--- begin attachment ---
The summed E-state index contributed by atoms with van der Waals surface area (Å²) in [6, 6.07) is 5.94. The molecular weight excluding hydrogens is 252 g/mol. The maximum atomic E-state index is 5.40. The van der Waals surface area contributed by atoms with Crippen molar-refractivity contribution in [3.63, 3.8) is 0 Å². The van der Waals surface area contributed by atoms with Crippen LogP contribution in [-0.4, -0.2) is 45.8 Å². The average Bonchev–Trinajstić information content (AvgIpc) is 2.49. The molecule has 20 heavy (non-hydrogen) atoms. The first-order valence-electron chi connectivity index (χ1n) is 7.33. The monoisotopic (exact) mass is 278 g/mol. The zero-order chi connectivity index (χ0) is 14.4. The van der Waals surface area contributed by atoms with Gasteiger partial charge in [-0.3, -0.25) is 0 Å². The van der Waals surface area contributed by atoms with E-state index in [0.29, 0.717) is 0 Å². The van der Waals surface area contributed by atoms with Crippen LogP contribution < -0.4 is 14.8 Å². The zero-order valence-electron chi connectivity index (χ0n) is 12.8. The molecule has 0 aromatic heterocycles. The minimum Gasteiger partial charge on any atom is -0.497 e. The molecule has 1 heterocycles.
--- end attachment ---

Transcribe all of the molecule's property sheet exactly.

The summed E-state index contributed by atoms with van der Waals surface area (Å²) in [6, 6.07) is 5.94. The molecular weight excluding hydrogens is 252 g/mol. The maximum atomic E-state index is 5.40. The van der Waals surface area contributed by atoms with Crippen molar-refractivity contribution in [3.63, 3.8) is 0 Å². The van der Waals surface area contributed by atoms with Crippen LogP contribution in [-0.4, -0.2) is 45.8 Å². The average Bonchev–Trinajstić information content (AvgIpc) is 2.49. The molecule has 20 heavy (non-hydrogen) atoms. The first-order valence-electron chi connectivity index (χ1n) is 7.33. The monoisotopic (exact) mass is 278 g/mol. The zero-order chi connectivity index (χ0) is 14.4. The van der Waals surface area contributed by atoms with Gasteiger partial charge in [-0.3, -0.25) is 0 Å². The van der Waals surface area contributed by atoms with E-state index in [0.29, 0.717) is 0 Å². The van der Waals surface area contributed by atoms with Crippen LogP contribution < -0.4 is 14.8 Å². The zero-order valence-electron chi connectivity index (χ0n) is 12.8. The molecule has 0 aromatic heterocycles. The minimum Gasteiger partial charge on any atom is -0.497 e. The molecule has 1 heterocycles.